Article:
The Curious Case of Democratic Donations To Far-Right GOP Candidates


Claire McCaskill and Todd Akin. Photo courtesy of the AP

Toby Russell, Editor

Politics is a money game. It’s as plain and simple as that. Without hundreds of thousands (or, in most cases, tens of millions) of dollars, it’s impossible to win any political race in America, be it at the state or national level. In Georgia, the incumbent governor, Brian Kemp, raised more than $23 million for his campaign. His 2023 opponent, democrat Stacy Abrams, has also raised more than $20 million since announcing her candidacy. Money is spent on many things, such as campaigning, ads, etc. However, some nationally are getting creative with how this money is spent. In fact, while it may seem counterintuitive, some Democratic candidates are donating to extremist opponents in order to better their own chances.
Claire McCaskill used this tactic to win her bid for Missouri’s senate seat in 2012. McCaskill spent more money on Tea Party candidate Tod Akin than he himself did. In her words, he was the “weirdest” candidate. With the help of McCaskill’s donations, Akin won the nomination. In the general election, he said some “off the wall” things that ended up ostracizing him from his Republican base. McCaskill ended up winning the election. In her mind, she won by taking advantage of the things about Akin that made him popular to republican voters but unpopular with independents.
This tactic continues to be used today. In Illinois, $35 million was spent by Democrats to attack the moderate candidate, helping the far right candidate Darren Bailey. He won the nomination, but his extreme beliefs may hurt his chances in the general election. For example, the staunch 2nd Amendment supporter said that the country should “move forward” shortly after the Highland Park July 4th Shooting. He has also called Chicago, the state’s largest population center, a “hellhole” on multiple occasions. Despite this, it still remains to be seen if Bailey will prevail in November.
In reality, most of these ads are not obviously in support of the far-right republican. Mostly, they attack the more moderate primary candidate while tying the target to Donald Trump. As in Missouri in 2012, the idea is to help the target candidate edge a win in the Republican primary while still encouraging independent and swing voters against them.
This strategy, though subtle in some cases, comes with obvious risks. If Democrats don’t choose their methods and targets effectively, they may find that they are hurting themselves in the end. While there haven’t been any direct examples of this happening, it wouldn’t be unimaginable to watch a Democrat-supported far-right candidate win an election. In Pennsylvania, Republican Doug Mastriano said to send opponent Josh Shapiro “a thank-you card” for his role in the election. Shapiro spent more than three-quarters of a million dollars on ads tying Mastriano to Donald Trump. Now some are saying that Mastriano has a chance of winning it all.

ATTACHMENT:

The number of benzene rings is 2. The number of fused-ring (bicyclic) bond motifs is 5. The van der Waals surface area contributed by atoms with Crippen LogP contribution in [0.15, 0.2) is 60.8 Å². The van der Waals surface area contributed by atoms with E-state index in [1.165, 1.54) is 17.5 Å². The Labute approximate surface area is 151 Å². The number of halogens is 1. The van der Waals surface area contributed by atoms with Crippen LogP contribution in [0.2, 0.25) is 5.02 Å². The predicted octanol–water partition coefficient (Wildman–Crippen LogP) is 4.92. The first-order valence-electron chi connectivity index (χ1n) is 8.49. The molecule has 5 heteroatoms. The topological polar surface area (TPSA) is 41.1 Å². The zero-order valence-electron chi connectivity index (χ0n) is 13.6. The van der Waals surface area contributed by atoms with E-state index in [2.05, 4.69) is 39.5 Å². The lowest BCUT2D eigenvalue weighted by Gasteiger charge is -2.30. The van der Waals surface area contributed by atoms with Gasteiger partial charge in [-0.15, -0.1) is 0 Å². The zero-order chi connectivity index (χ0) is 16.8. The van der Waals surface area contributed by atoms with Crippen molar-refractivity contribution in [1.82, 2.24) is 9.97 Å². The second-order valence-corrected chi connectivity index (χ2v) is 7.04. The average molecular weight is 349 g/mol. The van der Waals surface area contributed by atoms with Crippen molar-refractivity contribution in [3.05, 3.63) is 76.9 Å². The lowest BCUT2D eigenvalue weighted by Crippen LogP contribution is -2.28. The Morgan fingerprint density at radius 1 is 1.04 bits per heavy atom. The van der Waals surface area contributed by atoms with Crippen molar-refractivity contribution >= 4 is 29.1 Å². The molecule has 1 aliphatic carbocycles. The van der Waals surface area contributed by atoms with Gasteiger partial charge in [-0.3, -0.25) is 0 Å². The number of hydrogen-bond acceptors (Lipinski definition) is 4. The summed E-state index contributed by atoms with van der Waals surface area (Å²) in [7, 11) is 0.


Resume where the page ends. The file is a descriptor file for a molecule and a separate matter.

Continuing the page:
According to McCaskill, the risks have increased in the last decade. In her election, Republicans rejected Akin for his extreme statements. Now, she thinks that it would be hard to “count on Republican leaders to stand up and reject a candidate that said things that were abhorrent to most voters.” In a world where Donald Trump won a national presidential election, it’s hard to say that anyone is too extreme.
Ethically, this method is complicated. Politics is already dominated by “dirty money,” attack ads, and corruption in campaign spending. (Look at Watergate.) Democrats are split on the issue. Many say that supporting those that are dangerous to democracy is dangerous, full stop. Others say that supporting these fringe candidates is legitimizing their extreme platforms. Allowing these far-right candidates to win primaries gives them prominence, standing, and control in the Republican party, allowing them a space to speak on their platforms.
In my opinion, the whole system is generally unethical. While in some cases they are merely subtle alienations of the candidates voter base, it still goes against general principles to support extremist candidates. I think that it definitely makes sense that by assisting these far-right politicians, Democrats may be inadvertently giving them a stronger foundation for their hostile platforms. Even if it does end up getting the “right” candidate in power, isn’t democracy about putting the best people against each other? Frankly, in America it is hard to tell.